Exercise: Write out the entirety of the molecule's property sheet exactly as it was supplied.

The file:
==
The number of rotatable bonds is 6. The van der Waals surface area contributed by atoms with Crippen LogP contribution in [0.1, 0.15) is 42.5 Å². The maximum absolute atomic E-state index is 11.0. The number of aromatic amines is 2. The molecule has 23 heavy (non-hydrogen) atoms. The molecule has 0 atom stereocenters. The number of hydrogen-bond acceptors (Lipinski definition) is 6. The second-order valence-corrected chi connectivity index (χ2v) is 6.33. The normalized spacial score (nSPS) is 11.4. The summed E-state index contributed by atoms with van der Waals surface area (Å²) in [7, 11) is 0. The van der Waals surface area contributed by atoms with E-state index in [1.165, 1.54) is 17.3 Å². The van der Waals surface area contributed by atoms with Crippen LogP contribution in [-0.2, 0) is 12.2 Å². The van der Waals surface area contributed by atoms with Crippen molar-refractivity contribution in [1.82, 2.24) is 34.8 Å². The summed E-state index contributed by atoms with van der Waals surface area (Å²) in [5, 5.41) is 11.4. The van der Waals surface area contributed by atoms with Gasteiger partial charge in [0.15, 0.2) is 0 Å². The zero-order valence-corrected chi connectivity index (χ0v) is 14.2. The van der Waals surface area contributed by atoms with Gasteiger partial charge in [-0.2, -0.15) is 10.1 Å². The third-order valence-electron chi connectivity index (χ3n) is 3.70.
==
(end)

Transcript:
The number of rotatable bonds is 6. The van der Waals surface area contributed by atoms with Crippen LogP contribution in [0.1, 0.15) is 42.5 Å². The maximum absolute atomic E-state index is 11.0. The number of aromatic amines is 2. The molecule has 23 heavy (non-hydrogen) atoms. The molecule has 0 atom stereocenters. The number of hydrogen-bond acceptors (Lipinski definition) is 6. The second-order valence-corrected chi connectivity index (χ2v) is 6.33. The normalized spacial score (nSPS) is 11.4. The summed E-state index contributed by atoms with van der Waals surface area (Å²) in [7, 11) is 0. The van der Waals surface area contributed by atoms with E-state index in [1.165, 1.54) is 17.3 Å². The van der Waals surface area contributed by atoms with Crippen LogP contribution in [-0.2, 0) is 12.2 Å². The van der Waals surface area contributed by atoms with Crippen molar-refractivity contribution in [1.82, 2.24) is 34.8 Å². The summed E-state index contributed by atoms with van der Waals surface area (Å²) in [5, 5.41) is 11.4. The van der Waals surface area contributed by atoms with Gasteiger partial charge in [0.15, 0.2) is 0 Å². The zero-order valence-corrected chi connectivity index (χ0v) is 14.2. The van der Waals surface area contributed by atoms with Gasteiger partial charge in [-0.2, -0.15) is 10.1 Å². The third-order valence-electron chi connectivity index (χ3n) is 3.70.